On Wednesday the majority-state-owned Fortum offered to buy all the shares in German utility Uniper in a nearly-eight-billion-euro deal that would boost its gas, coal, hydroelectric and nuclear assets. Uniper's management describes the Fortum's bid as hostile and has questioned whether the companies fit strategically.
Fortum is offering to buy almost half of Uniper's shares from German giant E.ON. E.ON formally has until early next year to decide whether to sell its stake, but has already signed a memorandum agreeing to sell its 46.7-percent share to Fortum. It’s valued at 3.8 billion euros. Fortum would then hold more than 30 percent of Uniper stock and would be required to make a takeover offer.
Bigger in all but market value
Uniper, which operates power plants in Europe and Russia, is bigger than Fortum by almost all measures. It has about 300 power plants to Fortum’s 200, with a generating capacity more than twice that of the Finnish company’s – and more than all of Finland’s capacity put together. Uniper has 13,000 employees compared to Fortum’s 9,000.
Only in market value does Fortum beat Uniper, at roughly14 billion euros contrasted with the German utility’s value of around eight billion.
Old-school and fossil-heavy
Besides its holdings in Russia, Fortum’s generating capacity is nearly carbon-neutral, relying mostly on nuclear and hydropower, with a small but growing slice of other renewables.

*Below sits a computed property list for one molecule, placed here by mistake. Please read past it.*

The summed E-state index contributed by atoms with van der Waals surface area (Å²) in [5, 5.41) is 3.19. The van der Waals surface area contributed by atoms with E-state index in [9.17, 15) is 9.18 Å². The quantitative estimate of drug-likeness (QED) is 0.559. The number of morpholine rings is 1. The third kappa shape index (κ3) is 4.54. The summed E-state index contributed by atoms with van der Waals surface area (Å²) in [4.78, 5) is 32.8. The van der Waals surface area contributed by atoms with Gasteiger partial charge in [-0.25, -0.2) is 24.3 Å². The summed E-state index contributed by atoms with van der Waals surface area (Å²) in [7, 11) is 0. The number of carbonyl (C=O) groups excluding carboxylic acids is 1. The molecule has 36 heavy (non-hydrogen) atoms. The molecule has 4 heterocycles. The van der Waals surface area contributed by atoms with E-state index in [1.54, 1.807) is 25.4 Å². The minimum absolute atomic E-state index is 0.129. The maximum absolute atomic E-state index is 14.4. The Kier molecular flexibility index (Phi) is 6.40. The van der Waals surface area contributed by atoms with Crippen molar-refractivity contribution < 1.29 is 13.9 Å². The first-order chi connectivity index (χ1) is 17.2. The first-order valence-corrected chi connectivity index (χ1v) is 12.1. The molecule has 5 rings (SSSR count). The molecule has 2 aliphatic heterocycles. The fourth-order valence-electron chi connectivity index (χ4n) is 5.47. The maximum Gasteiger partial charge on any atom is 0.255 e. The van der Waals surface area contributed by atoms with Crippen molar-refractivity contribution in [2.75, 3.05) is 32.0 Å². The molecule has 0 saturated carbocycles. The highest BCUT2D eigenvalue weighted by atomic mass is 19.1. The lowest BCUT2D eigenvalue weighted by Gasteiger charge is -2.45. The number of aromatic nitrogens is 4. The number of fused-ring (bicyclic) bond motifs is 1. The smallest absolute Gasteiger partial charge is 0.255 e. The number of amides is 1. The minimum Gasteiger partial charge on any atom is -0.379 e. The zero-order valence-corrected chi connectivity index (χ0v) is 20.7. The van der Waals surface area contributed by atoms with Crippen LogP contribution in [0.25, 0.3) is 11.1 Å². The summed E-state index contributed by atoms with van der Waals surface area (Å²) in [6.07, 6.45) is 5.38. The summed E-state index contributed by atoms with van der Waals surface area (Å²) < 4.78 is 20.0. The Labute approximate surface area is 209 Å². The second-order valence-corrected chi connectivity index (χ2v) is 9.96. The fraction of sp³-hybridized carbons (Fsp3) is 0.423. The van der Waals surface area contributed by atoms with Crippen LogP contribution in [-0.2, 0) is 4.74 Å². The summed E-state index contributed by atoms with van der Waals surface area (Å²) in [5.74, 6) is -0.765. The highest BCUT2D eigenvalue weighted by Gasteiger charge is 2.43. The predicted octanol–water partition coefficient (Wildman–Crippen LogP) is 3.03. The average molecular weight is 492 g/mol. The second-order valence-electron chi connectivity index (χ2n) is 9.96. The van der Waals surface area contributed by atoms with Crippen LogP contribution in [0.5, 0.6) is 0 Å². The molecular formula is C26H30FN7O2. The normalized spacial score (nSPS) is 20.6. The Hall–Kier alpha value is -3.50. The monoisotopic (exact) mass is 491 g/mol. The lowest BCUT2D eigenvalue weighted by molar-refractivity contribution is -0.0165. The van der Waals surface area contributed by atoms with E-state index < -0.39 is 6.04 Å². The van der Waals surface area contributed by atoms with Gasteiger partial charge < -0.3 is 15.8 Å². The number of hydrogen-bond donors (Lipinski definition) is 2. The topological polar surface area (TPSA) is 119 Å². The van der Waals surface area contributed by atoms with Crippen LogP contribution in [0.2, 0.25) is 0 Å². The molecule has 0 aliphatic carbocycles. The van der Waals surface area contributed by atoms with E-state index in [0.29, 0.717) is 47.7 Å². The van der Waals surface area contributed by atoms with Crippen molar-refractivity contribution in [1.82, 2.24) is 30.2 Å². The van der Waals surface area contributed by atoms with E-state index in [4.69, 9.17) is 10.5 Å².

Uniper, meanwhile, is an old-school fossil-heavy utility.
Fortum has 13 GW of electricity generating capacity. At 4.6 GW, hydroelectric holds the biggest share in its portfolio, followed closely by coal and gas at 4.5 GW. Nuclear accounts for 3 GW while wind, solar and others make up the remaining one gigawatt or so.
Uniper’s capacity is more than twice as big at 37 GW. Of this the lion’s share, 32 GW, relies on coal and gas, which each account for about one third of its portfolio. Just 3.6 is produced with water power and one-tenth of a gigawatt from other renewables.
Investor pullout possible?
The financial news site Taloussanomat notes that if the deal goes through, it could spur some major investors to divest themselves of Fortum shares as its fossil-fuel holdings might exceed pre-set caps on such ownership. For instance the pension fund Ilmarinen, which holds 0.8 percent of Fortum's stock, has pledged not to invest in energy companies that rely on coal for more than 30 percent of their capacity.
Fortum is majority-owned by the Finnish government – which has pledged to gradually phase out the use of fossil fuels so that Finland can meet its commitments under the UN’s Paris Agreement on climate.